BulgariaSat-1 payload is healthy and in a good parking orbit
SpaceX has successfully conducted its eighth launch of 2017 and the second successful reuse of an orbital class rocket ever. BulgariaSat-1 is currently attached to the second stage and is coasting in orbit in preparation for one more burn of the second stage engine before being deployed.
After previously revealing that this recovery would be the most trying attempt yet for the Falcon 9’s first stage, Musk has now confirmed what most of fans already surmised from the live coverage. Core 1029 has successfully been recovered once again, albeit in a very toasty form, and after a very hard landing that used almost all of the shock absorption within the stage’s landing legs. Aside from now being a leaning tower of rocket, Musk has said that the stage is fine condition.
In fact, given that BulgariaSat-1 weighed a relatively small 3,700 kilograms, it is very likely that this extra brutal recovery was effectively a live test conducted by SpaceX in order to gauge the upper bounds of what missions can attempt recovery. It makes sense that this was conducted with a first stage that had already flown successfully, as the value lost from destroying that core during a test would be significantly less than losing a “new” core. Regardless, it would appear that the test was quite successful and the data gathered will likely assist SpaceX in the future.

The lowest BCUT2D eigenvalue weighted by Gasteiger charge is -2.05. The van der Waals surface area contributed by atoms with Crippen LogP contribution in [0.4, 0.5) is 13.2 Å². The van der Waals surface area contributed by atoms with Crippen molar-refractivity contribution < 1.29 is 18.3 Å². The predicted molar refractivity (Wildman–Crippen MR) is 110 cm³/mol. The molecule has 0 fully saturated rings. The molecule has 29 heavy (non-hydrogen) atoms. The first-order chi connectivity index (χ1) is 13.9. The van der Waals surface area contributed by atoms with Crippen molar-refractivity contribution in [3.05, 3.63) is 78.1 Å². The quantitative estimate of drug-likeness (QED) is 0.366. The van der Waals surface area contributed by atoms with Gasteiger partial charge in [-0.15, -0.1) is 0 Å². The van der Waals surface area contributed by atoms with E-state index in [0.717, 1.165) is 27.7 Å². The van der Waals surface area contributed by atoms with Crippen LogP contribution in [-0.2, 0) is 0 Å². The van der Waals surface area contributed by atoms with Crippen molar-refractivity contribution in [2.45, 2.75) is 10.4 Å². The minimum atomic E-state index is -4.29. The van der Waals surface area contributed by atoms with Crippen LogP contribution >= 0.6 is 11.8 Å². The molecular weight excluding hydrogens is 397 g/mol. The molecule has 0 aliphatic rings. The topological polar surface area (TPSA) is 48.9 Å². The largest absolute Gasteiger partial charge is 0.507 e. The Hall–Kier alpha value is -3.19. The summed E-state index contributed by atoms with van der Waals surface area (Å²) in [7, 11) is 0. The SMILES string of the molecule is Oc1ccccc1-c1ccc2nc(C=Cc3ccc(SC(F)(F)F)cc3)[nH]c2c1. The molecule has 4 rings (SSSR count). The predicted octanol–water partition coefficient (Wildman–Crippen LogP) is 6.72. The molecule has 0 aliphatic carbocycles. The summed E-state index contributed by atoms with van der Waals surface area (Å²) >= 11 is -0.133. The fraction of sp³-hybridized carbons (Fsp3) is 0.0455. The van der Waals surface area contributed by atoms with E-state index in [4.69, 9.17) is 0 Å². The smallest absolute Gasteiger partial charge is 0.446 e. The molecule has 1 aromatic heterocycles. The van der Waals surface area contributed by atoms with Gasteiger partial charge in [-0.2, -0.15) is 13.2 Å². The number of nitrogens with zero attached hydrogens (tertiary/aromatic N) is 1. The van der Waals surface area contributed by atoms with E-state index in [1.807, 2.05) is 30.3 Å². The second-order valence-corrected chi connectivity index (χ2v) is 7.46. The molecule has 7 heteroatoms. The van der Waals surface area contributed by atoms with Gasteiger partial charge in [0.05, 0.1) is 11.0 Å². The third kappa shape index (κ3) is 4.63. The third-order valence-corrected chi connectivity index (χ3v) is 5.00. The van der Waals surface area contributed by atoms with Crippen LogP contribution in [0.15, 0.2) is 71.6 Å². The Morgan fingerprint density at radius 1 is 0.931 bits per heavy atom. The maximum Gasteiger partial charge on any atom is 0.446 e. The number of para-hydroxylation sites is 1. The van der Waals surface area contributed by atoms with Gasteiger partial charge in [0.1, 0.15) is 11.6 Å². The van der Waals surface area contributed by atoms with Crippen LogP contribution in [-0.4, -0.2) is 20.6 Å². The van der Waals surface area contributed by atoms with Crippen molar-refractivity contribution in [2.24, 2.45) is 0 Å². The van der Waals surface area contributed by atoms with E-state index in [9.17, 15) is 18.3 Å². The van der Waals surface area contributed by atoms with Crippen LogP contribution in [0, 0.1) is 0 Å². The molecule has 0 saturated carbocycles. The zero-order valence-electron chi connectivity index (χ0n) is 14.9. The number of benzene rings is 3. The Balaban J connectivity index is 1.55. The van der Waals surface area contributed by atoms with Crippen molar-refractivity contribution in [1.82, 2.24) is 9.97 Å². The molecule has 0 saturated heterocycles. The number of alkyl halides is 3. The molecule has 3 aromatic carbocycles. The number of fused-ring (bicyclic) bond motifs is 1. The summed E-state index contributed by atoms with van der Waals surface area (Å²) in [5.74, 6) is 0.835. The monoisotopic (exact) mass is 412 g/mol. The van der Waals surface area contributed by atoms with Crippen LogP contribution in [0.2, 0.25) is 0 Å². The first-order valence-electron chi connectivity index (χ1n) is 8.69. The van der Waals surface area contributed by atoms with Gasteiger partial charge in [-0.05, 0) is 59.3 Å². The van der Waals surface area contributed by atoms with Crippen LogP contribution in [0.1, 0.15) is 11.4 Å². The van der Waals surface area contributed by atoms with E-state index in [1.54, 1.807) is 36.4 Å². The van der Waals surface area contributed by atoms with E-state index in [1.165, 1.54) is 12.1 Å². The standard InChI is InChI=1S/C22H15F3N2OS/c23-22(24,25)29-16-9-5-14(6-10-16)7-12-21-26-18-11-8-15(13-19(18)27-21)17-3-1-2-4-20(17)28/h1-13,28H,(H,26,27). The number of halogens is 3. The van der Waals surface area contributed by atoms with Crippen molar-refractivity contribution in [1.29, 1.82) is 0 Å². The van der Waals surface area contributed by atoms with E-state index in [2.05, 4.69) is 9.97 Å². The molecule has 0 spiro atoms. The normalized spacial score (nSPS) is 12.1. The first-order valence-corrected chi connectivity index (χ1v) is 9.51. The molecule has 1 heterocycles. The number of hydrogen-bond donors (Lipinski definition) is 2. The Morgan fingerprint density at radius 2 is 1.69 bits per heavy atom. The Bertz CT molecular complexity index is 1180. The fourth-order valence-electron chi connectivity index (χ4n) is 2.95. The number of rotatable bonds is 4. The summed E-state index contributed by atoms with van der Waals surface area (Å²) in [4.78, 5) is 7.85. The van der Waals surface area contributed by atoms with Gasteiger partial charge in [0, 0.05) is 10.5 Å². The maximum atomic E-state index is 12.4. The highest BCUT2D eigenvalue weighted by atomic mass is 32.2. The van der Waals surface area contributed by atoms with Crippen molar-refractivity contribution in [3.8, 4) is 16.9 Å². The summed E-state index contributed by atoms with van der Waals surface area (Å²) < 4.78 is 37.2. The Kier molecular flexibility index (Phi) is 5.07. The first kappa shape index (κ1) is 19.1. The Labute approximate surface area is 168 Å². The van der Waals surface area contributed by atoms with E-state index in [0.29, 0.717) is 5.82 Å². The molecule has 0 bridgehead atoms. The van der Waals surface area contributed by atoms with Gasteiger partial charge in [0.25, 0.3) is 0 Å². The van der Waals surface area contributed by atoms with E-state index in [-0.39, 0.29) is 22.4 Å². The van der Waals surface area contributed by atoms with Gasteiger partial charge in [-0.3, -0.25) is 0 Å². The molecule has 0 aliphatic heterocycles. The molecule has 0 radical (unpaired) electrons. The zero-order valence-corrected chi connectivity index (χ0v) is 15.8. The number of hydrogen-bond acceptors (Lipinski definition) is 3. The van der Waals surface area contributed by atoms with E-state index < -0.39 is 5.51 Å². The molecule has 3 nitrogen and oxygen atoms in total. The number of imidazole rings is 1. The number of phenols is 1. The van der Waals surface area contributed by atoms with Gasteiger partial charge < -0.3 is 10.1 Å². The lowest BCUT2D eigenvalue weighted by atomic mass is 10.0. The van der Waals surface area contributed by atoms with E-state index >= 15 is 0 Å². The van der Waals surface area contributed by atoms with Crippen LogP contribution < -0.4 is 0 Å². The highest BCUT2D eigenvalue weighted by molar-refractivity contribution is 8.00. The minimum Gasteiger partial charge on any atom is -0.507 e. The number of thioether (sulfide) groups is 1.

This launch makes the BulgariaSat-1 mission SpaceX’s second ever successful commercial reuse of an orbital vehicle, and leaves the company with two first stages that have now been both launched and recovered twice. With the successful reuse of a Dragon capsule having occurred just over two weeks ago, it is truly an auspicious year for SpaceX in terms of progressing their program of reuse and improving affordable access to space.
Minutes ago, the second stage completed its second burn and BulgariaSat-1 was successfully detached, now ready to begin the process of reaching its final orbit. As is normal for most satellites, it will take several months at least for BulgariaSat-1 to reach its geostationary orbit and operational status, and the team at Bulsatcom will carefully verify that the satellite is functional and behaving as expected during that time. No communications satellite mission is truly done until it is declared operational, but it is safe to say that BulgariaSat-1 has had a nominal journey thus far.
Keep your eyes on Teslarati for SpaceX’s Iridium-2 launch scheduled for this Sunday afternoon, as well as coverage of the recovery of today’s extra toasty first stage.